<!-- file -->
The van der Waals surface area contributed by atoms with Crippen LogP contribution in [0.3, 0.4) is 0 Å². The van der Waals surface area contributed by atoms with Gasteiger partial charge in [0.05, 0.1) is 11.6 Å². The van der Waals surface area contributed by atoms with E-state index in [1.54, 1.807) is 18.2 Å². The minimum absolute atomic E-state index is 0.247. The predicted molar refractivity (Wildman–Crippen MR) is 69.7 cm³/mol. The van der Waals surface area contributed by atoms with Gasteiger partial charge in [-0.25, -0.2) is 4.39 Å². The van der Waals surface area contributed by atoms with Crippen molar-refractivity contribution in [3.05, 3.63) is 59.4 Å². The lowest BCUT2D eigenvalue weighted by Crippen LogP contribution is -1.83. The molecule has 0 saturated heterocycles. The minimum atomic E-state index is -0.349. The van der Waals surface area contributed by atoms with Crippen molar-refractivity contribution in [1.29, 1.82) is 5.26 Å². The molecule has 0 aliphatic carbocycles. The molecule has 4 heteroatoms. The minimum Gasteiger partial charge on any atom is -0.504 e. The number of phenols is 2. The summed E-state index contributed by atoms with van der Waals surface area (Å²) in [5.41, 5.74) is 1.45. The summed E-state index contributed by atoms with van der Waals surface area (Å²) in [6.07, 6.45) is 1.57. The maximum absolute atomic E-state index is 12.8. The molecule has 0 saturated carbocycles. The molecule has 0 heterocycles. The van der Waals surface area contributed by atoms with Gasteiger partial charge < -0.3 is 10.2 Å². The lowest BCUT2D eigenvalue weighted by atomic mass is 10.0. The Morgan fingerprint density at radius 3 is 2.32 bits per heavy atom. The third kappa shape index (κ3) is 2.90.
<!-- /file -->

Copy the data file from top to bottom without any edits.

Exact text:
The van der Waals surface area contributed by atoms with Crippen LogP contribution in [0.3, 0.4) is 0 Å². The van der Waals surface area contributed by atoms with Gasteiger partial charge in [0.05, 0.1) is 11.6 Å². The van der Waals surface area contributed by atoms with E-state index in [1.54, 1.807) is 18.2 Å². The minimum absolute atomic E-state index is 0.247. The predicted molar refractivity (Wildman–Crippen MR) is 69.7 cm³/mol. The van der Waals surface area contributed by atoms with Gasteiger partial charge in [-0.25, -0.2) is 4.39 Å². The van der Waals surface area contributed by atoms with Crippen molar-refractivity contribution in [3.05, 3.63) is 59.4 Å². The lowest BCUT2D eigenvalue weighted by Crippen LogP contribution is -1.83. The molecule has 0 saturated heterocycles. The minimum atomic E-state index is -0.349. The van der Waals surface area contributed by atoms with Crippen molar-refractivity contribution in [1.29, 1.82) is 5.26 Å². The molecule has 0 aliphatic carbocycles. The molecule has 4 heteroatoms. The minimum Gasteiger partial charge on any atom is -0.504 e. The number of phenols is 2. The summed E-state index contributed by atoms with van der Waals surface area (Å²) in [5.41, 5.74) is 1.45. The summed E-state index contributed by atoms with van der Waals surface area (Å²) in [6.07, 6.45) is 1.57. The maximum absolute atomic E-state index is 12.8. The molecule has 0 saturated carbocycles. The molecule has 0 heterocycles. The van der Waals surface area contributed by atoms with Gasteiger partial charge < -0.3 is 10.2 Å². The lowest BCUT2D eigenvalue weighted by atomic mass is 10.0. The Morgan fingerprint density at radius 3 is 2.32 bits per heavy atom. The third kappa shape index (κ3) is 2.90.